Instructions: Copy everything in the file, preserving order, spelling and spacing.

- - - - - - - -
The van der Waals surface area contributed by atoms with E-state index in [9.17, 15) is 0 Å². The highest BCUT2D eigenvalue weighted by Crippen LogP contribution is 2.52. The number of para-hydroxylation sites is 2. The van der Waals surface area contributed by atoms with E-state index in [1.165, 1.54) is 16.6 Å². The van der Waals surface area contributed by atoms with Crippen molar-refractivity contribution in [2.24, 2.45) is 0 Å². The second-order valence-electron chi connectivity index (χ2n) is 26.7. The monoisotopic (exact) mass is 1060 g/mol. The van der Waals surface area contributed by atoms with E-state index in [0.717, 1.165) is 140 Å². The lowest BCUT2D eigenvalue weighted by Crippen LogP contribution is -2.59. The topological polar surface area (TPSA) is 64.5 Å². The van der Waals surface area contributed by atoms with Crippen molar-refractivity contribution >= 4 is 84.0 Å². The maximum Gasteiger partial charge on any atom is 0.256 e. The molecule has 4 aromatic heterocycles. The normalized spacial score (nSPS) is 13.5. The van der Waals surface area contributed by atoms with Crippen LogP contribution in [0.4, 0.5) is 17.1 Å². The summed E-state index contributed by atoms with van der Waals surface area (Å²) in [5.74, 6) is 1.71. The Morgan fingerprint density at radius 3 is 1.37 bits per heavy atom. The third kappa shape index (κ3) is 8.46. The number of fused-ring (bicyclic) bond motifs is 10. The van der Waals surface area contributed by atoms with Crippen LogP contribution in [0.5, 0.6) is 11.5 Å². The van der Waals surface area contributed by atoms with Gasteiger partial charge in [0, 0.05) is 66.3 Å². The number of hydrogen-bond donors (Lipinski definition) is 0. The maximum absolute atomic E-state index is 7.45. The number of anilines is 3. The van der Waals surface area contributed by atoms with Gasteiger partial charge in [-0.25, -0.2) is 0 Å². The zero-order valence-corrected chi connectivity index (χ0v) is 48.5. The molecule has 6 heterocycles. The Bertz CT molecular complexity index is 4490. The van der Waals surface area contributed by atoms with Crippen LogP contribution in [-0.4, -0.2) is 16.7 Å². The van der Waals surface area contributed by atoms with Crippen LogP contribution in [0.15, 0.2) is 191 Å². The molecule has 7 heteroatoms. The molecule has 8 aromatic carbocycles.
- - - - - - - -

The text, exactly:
The van der Waals surface area contributed by atoms with E-state index in [9.17, 15) is 0 Å². The highest BCUT2D eigenvalue weighted by Crippen LogP contribution is 2.52. The number of para-hydroxylation sites is 2. The van der Waals surface area contributed by atoms with E-state index in [1.165, 1.54) is 16.6 Å². The van der Waals surface area contributed by atoms with Crippen molar-refractivity contribution in [2.24, 2.45) is 0 Å². The second-order valence-electron chi connectivity index (χ2n) is 26.7. The monoisotopic (exact) mass is 1060 g/mol. The van der Waals surface area contributed by atoms with E-state index in [0.717, 1.165) is 140 Å². The lowest BCUT2D eigenvalue weighted by Crippen LogP contribution is -2.59. The topological polar surface area (TPSA) is 64.5 Å². The van der Waals surface area contributed by atoms with Crippen molar-refractivity contribution >= 4 is 84.0 Å². The maximum Gasteiger partial charge on any atom is 0.256 e. The molecule has 4 aromatic heterocycles. The normalized spacial score (nSPS) is 13.5. The van der Waals surface area contributed by atoms with Crippen LogP contribution in [0.4, 0.5) is 17.1 Å². The summed E-state index contributed by atoms with van der Waals surface area (Å²) in [5.74, 6) is 1.71. The Morgan fingerprint density at radius 3 is 1.37 bits per heavy atom. The third kappa shape index (κ3) is 8.46. The number of fused-ring (bicyclic) bond motifs is 10. The van der Waals surface area contributed by atoms with Crippen LogP contribution in [0.5, 0.6) is 11.5 Å². The van der Waals surface area contributed by atoms with Gasteiger partial charge in [0, 0.05) is 66.3 Å². The number of hydrogen-bond donors (Lipinski definition) is 0. The maximum absolute atomic E-state index is 7.45. The number of anilines is 3. The van der Waals surface area contributed by atoms with Gasteiger partial charge in [-0.25, -0.2) is 0 Å². The zero-order valence-corrected chi connectivity index (χ0v) is 48.5. The molecule has 6 heterocycles. The Bertz CT molecular complexity index is 4490. The van der Waals surface area contributed by atoms with Crippen LogP contribution in [-0.4, -0.2) is 16.7 Å². The van der Waals surface area contributed by atoms with Crippen LogP contribution in [0.15, 0.2) is 191 Å². The molecule has 7 heteroatoms. The molecule has 8 aromatic carbocycles.